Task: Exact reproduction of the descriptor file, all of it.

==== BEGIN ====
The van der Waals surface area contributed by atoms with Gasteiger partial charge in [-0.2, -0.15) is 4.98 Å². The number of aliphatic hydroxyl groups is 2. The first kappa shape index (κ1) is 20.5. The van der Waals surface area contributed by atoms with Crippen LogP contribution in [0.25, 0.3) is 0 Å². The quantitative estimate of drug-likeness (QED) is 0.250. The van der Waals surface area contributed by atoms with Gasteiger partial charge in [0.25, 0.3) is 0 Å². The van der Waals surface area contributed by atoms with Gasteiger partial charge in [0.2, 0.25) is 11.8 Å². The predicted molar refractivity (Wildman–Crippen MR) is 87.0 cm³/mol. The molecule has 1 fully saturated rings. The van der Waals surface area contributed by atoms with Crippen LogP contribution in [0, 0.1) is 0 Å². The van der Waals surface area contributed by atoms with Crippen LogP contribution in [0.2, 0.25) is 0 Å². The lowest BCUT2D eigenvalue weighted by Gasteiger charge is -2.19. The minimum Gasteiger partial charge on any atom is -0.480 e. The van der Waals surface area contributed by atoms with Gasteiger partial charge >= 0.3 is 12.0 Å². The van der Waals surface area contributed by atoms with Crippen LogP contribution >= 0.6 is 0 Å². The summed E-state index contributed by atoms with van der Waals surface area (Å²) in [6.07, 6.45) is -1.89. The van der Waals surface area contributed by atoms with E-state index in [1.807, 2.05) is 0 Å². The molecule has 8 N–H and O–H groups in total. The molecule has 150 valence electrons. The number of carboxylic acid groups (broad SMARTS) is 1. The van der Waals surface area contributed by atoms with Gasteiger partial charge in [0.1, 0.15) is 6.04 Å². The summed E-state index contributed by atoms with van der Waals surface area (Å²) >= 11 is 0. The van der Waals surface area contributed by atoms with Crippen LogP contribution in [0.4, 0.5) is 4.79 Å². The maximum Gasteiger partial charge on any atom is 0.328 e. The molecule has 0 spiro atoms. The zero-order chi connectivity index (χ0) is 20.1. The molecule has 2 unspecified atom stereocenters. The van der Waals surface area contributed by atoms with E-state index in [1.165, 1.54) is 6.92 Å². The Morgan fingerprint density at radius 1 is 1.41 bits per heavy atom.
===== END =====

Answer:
The van der Waals surface area contributed by atoms with Gasteiger partial charge in [-0.2, -0.15) is 4.98 Å². The number of aliphatic hydroxyl groups is 2. The first kappa shape index (κ1) is 20.5. The van der Waals surface area contributed by atoms with Crippen LogP contribution in [0.25, 0.3) is 0 Å². The quantitative estimate of drug-likeness (QED) is 0.250. The van der Waals surface area contributed by atoms with Gasteiger partial charge in [0.25, 0.3) is 0 Å². The van der Waals surface area contributed by atoms with Gasteiger partial charge in [0.2, 0.25) is 11.8 Å². The predicted molar refractivity (Wildman–Crippen MR) is 87.0 cm³/mol. The molecule has 1 fully saturated rings. The van der Waals surface area contributed by atoms with Crippen LogP contribution in [0, 0.1) is 0 Å². The van der Waals surface area contributed by atoms with Crippen LogP contribution in [0.2, 0.25) is 0 Å². The lowest BCUT2D eigenvalue weighted by Gasteiger charge is -2.19. The minimum Gasteiger partial charge on any atom is -0.480 e. The van der Waals surface area contributed by atoms with Gasteiger partial charge >= 0.3 is 12.0 Å². The van der Waals surface area contributed by atoms with Crippen LogP contribution >= 0.6 is 0 Å². The summed E-state index contributed by atoms with van der Waals surface area (Å²) in [6.07, 6.45) is -1.89. The van der Waals surface area contributed by atoms with E-state index in [1.807, 2.05) is 0 Å². The molecule has 8 N–H and O–H groups in total. The molecule has 150 valence electrons. The number of carboxylic acid groups (broad SMARTS) is 1. The van der Waals surface area contributed by atoms with Gasteiger partial charge in [0.1, 0.15) is 6.04 Å². The summed E-state index contributed by atoms with van der Waals surface area (Å²) >= 11 is 0. The van der Waals surface area contributed by atoms with Crippen LogP contribution in [0.4, 0.5) is 4.79 Å². The maximum Gasteiger partial charge on any atom is 0.328 e. The molecule has 0 spiro atoms. The zero-order chi connectivity index (χ0) is 20.1. The molecule has 2 unspecified atom stereocenters. The van der Waals surface area contributed by atoms with E-state index in [1.165, 1.54) is 6.92 Å². The Morgan fingerprint density at radius 1 is 1.41 bits per heavy atom.